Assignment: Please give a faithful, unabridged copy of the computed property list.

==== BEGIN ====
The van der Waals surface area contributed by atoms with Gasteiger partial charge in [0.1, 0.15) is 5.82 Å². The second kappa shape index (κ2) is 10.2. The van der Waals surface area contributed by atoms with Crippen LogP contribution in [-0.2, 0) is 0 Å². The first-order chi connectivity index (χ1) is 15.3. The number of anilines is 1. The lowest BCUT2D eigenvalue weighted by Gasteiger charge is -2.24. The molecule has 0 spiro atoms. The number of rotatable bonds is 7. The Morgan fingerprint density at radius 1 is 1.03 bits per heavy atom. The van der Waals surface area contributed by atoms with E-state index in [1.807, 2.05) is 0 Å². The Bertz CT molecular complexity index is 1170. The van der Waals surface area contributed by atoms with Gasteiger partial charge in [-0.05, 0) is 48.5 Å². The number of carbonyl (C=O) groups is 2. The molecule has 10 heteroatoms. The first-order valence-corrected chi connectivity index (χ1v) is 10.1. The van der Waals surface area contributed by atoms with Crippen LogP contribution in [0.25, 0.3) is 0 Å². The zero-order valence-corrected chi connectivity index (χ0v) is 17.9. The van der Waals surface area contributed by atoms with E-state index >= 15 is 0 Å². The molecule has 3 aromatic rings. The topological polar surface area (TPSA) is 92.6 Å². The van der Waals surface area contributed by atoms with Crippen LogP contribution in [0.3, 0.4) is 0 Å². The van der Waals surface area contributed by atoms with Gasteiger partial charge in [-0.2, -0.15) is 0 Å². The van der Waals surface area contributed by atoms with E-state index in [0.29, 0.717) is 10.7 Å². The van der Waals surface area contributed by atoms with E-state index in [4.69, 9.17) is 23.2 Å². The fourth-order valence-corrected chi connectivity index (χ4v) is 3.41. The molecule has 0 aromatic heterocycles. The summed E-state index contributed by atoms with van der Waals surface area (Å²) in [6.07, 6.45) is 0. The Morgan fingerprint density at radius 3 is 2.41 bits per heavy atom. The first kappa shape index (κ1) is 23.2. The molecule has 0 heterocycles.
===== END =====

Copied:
The van der Waals surface area contributed by atoms with Gasteiger partial charge in [0.1, 0.15) is 5.82 Å². The second kappa shape index (κ2) is 10.2. The van der Waals surface area contributed by atoms with Crippen LogP contribution in [-0.2, 0) is 0 Å². The first-order chi connectivity index (χ1) is 15.3. The number of anilines is 1. The lowest BCUT2D eigenvalue weighted by Gasteiger charge is -2.24. The molecule has 0 spiro atoms. The number of rotatable bonds is 7. The Morgan fingerprint density at radius 1 is 1.03 bits per heavy atom. The van der Waals surface area contributed by atoms with E-state index in [1.807, 2.05) is 0 Å². The Bertz CT molecular complexity index is 1170. The van der Waals surface area contributed by atoms with Gasteiger partial charge in [-0.05, 0) is 48.5 Å². The number of carbonyl (C=O) groups is 2. The molecule has 10 heteroatoms. The first-order valence-corrected chi connectivity index (χ1v) is 10.1. The van der Waals surface area contributed by atoms with Crippen LogP contribution in [0.25, 0.3) is 0 Å². The zero-order valence-corrected chi connectivity index (χ0v) is 17.9. The van der Waals surface area contributed by atoms with E-state index >= 15 is 0 Å². The molecule has 3 aromatic rings. The topological polar surface area (TPSA) is 92.6 Å². The van der Waals surface area contributed by atoms with Crippen LogP contribution in [0.3, 0.4) is 0 Å². The van der Waals surface area contributed by atoms with Gasteiger partial charge in [-0.2, -0.15) is 0 Å². The van der Waals surface area contributed by atoms with E-state index in [0.29, 0.717) is 10.7 Å². The van der Waals surface area contributed by atoms with E-state index in [4.69, 9.17) is 23.2 Å². The fourth-order valence-corrected chi connectivity index (χ4v) is 3.41. The molecule has 0 aromatic heterocycles. The summed E-state index contributed by atoms with van der Waals surface area (Å²) in [6.07, 6.45) is 0. The Morgan fingerprint density at radius 3 is 2.41 bits per heavy atom. The first kappa shape index (κ1) is 23.2. The molecule has 0 heterocycles.